Jeans are so central to the image of the West that in many countries they’re called “cowboy pants.” So why is everyone wearing Bon Jovi jeans?
Nothin’ says “Livin’ On A Prayer” like sewing a cross on your butt.
The sort of super-processed, ultra-low rise, heavily decorated and/or distressed jeans that continually flood the market are a bad investment for two reasons. (Three if you count looking like you washed up on the Jersey Shore). First, the processes that break in the jeans and add all the worn in parts and stitched up parts and artificially frayed parts are incredibly destructive to the fabric. Like I’ve said before, it’s like paying full price for a new car and having the dealer put 20,000 miles and a twenty dents in it for looks. I used to buy pre-washed, distressed jeans from one of the major denim brands and I went through the things like tissue paper. Belt loops and pockets ripped off with the slightest tug, knees blew out if you squatted deep enough. Why? Because the jeans were already mostly destroyed by the time I bought them. Because it’s supposed to look cool. Or, cool for this year. Next year there’s gonna be a new version of cool. But hey, your jeans might not last that long.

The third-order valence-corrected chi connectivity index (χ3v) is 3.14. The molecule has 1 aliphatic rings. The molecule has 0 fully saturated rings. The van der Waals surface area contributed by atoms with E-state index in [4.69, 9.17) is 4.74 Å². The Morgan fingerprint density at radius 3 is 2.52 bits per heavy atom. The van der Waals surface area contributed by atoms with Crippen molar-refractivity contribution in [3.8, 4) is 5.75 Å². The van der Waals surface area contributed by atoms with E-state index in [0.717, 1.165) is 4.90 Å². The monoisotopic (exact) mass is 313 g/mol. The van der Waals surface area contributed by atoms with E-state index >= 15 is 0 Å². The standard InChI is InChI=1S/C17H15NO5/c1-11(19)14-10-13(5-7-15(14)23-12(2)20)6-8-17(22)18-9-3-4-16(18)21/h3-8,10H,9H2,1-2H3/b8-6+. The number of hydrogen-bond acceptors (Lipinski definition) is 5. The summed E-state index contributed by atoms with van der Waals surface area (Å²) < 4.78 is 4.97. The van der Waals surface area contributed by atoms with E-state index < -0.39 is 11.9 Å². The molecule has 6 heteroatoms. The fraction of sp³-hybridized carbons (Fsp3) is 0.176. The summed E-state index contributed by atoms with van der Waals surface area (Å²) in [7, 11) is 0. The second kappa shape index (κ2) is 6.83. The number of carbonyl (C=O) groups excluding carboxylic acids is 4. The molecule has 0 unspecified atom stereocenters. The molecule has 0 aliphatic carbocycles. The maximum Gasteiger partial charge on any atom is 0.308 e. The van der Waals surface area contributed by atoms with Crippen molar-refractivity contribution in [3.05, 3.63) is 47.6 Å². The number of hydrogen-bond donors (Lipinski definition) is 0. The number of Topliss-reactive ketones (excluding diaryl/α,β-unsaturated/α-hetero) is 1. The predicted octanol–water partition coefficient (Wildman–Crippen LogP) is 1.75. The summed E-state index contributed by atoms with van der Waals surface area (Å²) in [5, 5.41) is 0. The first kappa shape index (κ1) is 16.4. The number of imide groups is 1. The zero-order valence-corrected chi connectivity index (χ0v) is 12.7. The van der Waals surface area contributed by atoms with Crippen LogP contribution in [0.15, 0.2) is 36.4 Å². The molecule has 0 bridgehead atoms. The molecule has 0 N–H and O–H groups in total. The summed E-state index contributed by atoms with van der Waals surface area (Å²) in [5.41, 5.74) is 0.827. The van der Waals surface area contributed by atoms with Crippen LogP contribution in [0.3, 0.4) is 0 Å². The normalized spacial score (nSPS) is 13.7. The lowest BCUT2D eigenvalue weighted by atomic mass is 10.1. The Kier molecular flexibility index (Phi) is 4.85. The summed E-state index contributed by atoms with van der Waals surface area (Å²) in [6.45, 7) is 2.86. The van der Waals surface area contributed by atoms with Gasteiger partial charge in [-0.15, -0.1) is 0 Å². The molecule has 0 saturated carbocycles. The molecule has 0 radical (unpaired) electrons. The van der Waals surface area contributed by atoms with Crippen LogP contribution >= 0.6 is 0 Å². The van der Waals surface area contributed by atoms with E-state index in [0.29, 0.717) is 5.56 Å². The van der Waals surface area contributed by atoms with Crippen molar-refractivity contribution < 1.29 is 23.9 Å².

The second reason why these sorts of jeans are a bad investment is that they go through a ton of unnecessary processes to make them look that way. They’re sanded and bleached. Creased and beaten. Washed and washed and washed with fresh water. It adds a lot of basically unnecessary and wasteful steps to the process. Let me put it this way: I’ve lived my whole life in a perennially drought stricken part of the country. We’d kill for some extra water for our stock and crops. Why then is it a good idea to lace water with chemicals and abrasives to make brand new jeans look old? It’s not.
The answer to this is to buy jeans that either raw (untreated and unwashed from the factory) or as close to raw as possible. Besides pretending like you saved a bunch of fresh water, there’s another fringe benefit to this: your jeans will age and wear in a more interesting, unique way than pre-distressed jeans. What’s more, these jeans will have a wear pattern unique to you and your life.
Raw denim can be expensive, especially if you get into selvage (jeans with a finished edge). But they don’t have to be. You can find plenty of jeans in either raw or near raw condition at a price equal to or lower than the stonewashed jeans you’ve been buying. They won’t go out of style on you they’ll last a lot longer (the last two pairs of raw denim jeans I bought I wore almost daily for a calendar year and they’re still going strong). By buying jeans that won’t become suddenly unfashionable or fall apart, you’re saving yourself time and money. See, you keep earning yourself more time for cold beverages.